Graph-theoretic Simplification of Quantum Circuits with the ZX-calculus

Ross Duncan1,2, Aleks Kissinger3, Simon Perdrix4, and John van de Wetering5

1University of Strathclyde, 26 Richmond Street, Glasgow G1 1XH, UK
2Cambridge Quantum Computing Ltd, 9a Bridge Street, Cambridge CB2 1UB, UK
3Department of Computer Science, University of Oxford
4CNRS LORIA, Inria-MOCQUA, Université de Lorraine, F 54000 Nancy, France
5Institute for Computing and Information Sciences, Radboud University Nijmegen

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We present a completely new approach to quantum circuit optimisation, based on the ZX-calculus. We first interpret quantum circuits as ZX-diagrams, which provide a flexible, lower-level language for describing quantum computations graphically. Then, using the rules of the ZX-calculus, we give a simplification strategy for ZX-diagrams based on the two graph transformations of local complementation and pivoting and show that the resulting reduced diagram can be transformed back into a quantum circuit. While little is known about extracting circuits from arbitrary ZX-diagrams, we show that the underlying graph of our simplified ZX-diagram always has a graph-theoretic property called generalised flow, which in turn yields a deterministic circuit extraction procedure. For Clifford circuits, this extraction procedure yields a new normal form that is both asymptotically optimal in size and gives a new, smaller upper bound on gate depth for nearest-neighbour architectures. For Clifford+T and more general circuits, our technique enables us to to `see around' gates that obstruct the Clifford structure and produce smaller circuits than naïve `cut-and-resynthesise' methods.

Quantum circuits are a de facto assembly language for quantum software. Programs are described as list of primitive operations, or gates, which are run in sequence on a quantum computer to perform a computation. Just like with classical software, there is more that one way to write a program to do the same job, and so it's important to find programs that do that job as quickly and cheaply as possible. Looking at quantum circuits just as lists of gates doesn't tell us a whole lot about what computation is being performed, or how it might be optimised. However, if we "break open" quantum gates, we see a rich graphical/algebraic structure inside called the ZX-calculus.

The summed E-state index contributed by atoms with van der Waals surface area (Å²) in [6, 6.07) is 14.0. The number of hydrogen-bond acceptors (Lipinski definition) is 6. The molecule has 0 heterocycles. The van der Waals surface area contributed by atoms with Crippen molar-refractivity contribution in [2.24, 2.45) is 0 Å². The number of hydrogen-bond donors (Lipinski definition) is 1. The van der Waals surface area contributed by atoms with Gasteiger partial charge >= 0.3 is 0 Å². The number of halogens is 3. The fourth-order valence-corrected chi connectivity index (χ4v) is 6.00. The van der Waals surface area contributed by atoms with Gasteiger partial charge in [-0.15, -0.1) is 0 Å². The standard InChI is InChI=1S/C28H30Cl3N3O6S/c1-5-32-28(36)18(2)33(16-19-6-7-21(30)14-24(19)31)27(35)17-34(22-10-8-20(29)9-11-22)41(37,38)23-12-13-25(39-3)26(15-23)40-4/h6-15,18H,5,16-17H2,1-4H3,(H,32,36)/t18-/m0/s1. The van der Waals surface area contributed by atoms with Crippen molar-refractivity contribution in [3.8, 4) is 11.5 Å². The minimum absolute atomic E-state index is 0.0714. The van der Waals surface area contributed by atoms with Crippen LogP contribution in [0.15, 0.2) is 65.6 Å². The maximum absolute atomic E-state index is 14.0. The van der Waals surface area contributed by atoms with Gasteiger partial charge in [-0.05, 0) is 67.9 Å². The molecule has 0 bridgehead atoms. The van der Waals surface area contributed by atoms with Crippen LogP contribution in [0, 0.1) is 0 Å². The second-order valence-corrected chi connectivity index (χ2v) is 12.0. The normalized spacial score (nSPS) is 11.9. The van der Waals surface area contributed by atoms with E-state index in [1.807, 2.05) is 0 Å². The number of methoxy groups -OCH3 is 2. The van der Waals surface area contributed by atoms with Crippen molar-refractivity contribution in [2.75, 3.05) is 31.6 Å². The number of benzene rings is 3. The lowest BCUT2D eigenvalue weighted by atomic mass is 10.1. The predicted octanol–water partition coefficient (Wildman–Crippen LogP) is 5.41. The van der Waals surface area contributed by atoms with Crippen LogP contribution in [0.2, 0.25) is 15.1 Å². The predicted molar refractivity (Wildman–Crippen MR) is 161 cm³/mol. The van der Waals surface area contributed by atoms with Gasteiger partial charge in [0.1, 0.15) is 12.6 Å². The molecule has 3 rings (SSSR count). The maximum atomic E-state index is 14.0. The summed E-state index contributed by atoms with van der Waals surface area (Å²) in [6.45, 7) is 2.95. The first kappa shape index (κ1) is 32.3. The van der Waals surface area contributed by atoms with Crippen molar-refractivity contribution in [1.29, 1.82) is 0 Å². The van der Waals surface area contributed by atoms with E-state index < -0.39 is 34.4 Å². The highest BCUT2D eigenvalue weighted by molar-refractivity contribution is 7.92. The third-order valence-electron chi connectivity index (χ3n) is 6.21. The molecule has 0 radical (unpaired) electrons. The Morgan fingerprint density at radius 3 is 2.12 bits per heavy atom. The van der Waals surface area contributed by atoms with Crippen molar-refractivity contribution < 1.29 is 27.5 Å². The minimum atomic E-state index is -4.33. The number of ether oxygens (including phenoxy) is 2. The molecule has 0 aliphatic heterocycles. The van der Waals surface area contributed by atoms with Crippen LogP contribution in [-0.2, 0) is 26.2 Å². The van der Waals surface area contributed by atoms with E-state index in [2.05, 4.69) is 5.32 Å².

In this paper, we give a technique for optimising quantum circuits that first breaks the gates open to reveal a graph-like structure underneath. We then give a strategy for reducing these graphs in size without changing the computation they represent, then extracting a new, smaller circuit out of the result.

We have implemented the technique described in this paper in a Python tool called PyZX:

For a 2-minute intro to PyZX, see this YouTube video:

If that leaves you wanting more, there is also a 40-minute talk about this and more on YouTube:

► BibTeX data

► References

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Cited by

[1] Aleks Kissinger and John van de Wetering, "Reducing the number of non-Clifford gates in quantum circuits", Physical Review A 102 2, 022406 (2020).

[2] Prakash Murali, David C. Mckay, Margaret Martonosi, and Ali Javadi-Abhari, Proceedings of the Twenty-Fifth International Conference on Architectural Support for Programming Languages and Operating Systems 1001 (2020) ISBN:9781450371025.

[3] Raban Iten, Oliver Reardon-Smith, Luca Mondada, Ethan Redmond, Ravjot Singh Kohli, and Roger Colbeck, "Introduction to UniversalQCompiler", arXiv:1904.01072.

[4] Aleks Kissinger and John van de Wetering, "Reducing T-count with the ZX-calculus", arXiv:1903.10477.

[5] Aleks Kissinger and Arianne Meijer-van de Griend, "CNOT circuit extraction for topologically-constrained quantum memories", arXiv:1904.00633.

[6] Niel de Beaudrap and Dominic Horsman, "The ZX calculus is a language for surface code lattice surgery", arXiv:1704.08670.

[7] Alexander Cowtan, Silas Dilkes, Ross Duncan, Will Simmons, and Seyon Sivarajah, "Phase Gadget Synthesis for Shallow Circuits", arXiv:1906.01734.

[8] Aleks Kissinger and John van de Wetering, "PyZX: Large Scale Automated Diagrammatic Reasoning", arXiv:1904.04735.

[9] John van de Wetering and Sal Wolffs, "Completeness of the Phase-free ZH-calculus", arXiv:1904.07545.

[10] Titouan Carette, Dominic Horsman, and Simon Perdrix, "SZX-calculus: Scalable Graphical Quantum Reasoning", arXiv:1905.00041.

[11] Cole Comfort, "Circuit Relations for Real Stabilizers: Towards TOF+H", arXiv:1904.10614.

[12] Stach Kuijpers, John van de Wetering, and Aleks Kissinger, "Graphical Fourier Theory and the Cost of Quantum Addition", arXiv:1904.07551.

[13] Titouan Carette, Emmanuel Jeandel, Simon Perdrix, and Renaud Vilmart, "Completeness of Graphical Languages for Mixed States Quantum Mechanics", arXiv:1902.07143.

[14] A. D. Corcoles, A. Kandala, A. Javadi-Abhari, D. T. McClure, A. W. Cross, K. Temme, P. D. Nation, M. Steffen, and J. M. Gambetta, "Challenges and Opportunities of Near-Term Quantum Computing Systems", arXiv:1910.02894.

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The above citations are from Crossref's cited-by service (last updated successfully 2020-09-22 13:06:59) and SAO/NASA ADS (last updated successfully 2020-09-22 13:07:00). The list may be incomplete as not all publishers provide suitable and complete citation data.